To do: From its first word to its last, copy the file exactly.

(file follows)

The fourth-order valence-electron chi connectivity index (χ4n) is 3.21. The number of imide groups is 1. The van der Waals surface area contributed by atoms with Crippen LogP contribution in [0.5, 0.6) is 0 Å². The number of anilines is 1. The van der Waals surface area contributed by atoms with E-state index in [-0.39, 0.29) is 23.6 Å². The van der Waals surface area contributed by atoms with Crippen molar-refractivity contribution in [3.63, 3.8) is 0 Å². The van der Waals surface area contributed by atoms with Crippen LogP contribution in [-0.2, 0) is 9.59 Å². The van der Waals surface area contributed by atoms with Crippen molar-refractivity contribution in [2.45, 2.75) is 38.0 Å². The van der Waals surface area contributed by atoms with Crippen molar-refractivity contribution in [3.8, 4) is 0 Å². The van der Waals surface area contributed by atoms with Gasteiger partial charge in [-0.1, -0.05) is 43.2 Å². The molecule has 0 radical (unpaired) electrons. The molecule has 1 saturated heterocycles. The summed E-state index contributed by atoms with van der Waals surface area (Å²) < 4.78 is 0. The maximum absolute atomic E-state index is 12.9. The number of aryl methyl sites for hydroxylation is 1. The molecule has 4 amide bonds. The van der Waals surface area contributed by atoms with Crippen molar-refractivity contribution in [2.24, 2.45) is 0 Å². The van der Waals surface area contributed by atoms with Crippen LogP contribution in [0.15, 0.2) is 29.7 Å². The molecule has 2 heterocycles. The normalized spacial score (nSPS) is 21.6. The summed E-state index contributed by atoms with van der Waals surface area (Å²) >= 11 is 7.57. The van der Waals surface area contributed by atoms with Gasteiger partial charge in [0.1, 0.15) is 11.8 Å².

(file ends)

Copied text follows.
The fourth-order valence-electron chi connectivity index (χ4n) is 3.21. The number of imide groups is 1. The van der Waals surface area contributed by atoms with Crippen LogP contribution in [0.5, 0.6) is 0 Å². The number of anilines is 1. The van der Waals surface area contributed by atoms with E-state index in [-0.39, 0.29) is 23.6 Å². The van der Waals surface area contributed by atoms with Crippen molar-refractivity contribution in [3.63, 3.8) is 0 Å². The van der Waals surface area contributed by atoms with Crippen LogP contribution in [-0.2, 0) is 9.59 Å². The van der Waals surface area contributed by atoms with Crippen molar-refractivity contribution in [2.45, 2.75) is 38.0 Å². The van der Waals surface area contributed by atoms with Crippen molar-refractivity contribution in [3.8, 4) is 0 Å². The van der Waals surface area contributed by atoms with Gasteiger partial charge in [-0.1, -0.05) is 43.2 Å². The molecule has 0 radical (unpaired) electrons. The molecule has 1 saturated heterocycles. The summed E-state index contributed by atoms with van der Waals surface area (Å²) < 4.78 is 0. The maximum absolute atomic E-state index is 12.9. The number of aryl methyl sites for hydroxylation is 1. The molecule has 4 amide bonds. The van der Waals surface area contributed by atoms with Crippen molar-refractivity contribution in [2.24, 2.45) is 0 Å². The van der Waals surface area contributed by atoms with Crippen LogP contribution in [0.15, 0.2) is 29.7 Å². The molecule has 2 heterocycles. The normalized spacial score (nSPS) is 21.6. The summed E-state index contributed by atoms with van der Waals surface area (Å²) >= 11 is 7.57. The van der Waals surface area contributed by atoms with Gasteiger partial charge in [0.1, 0.15) is 11.8 Å².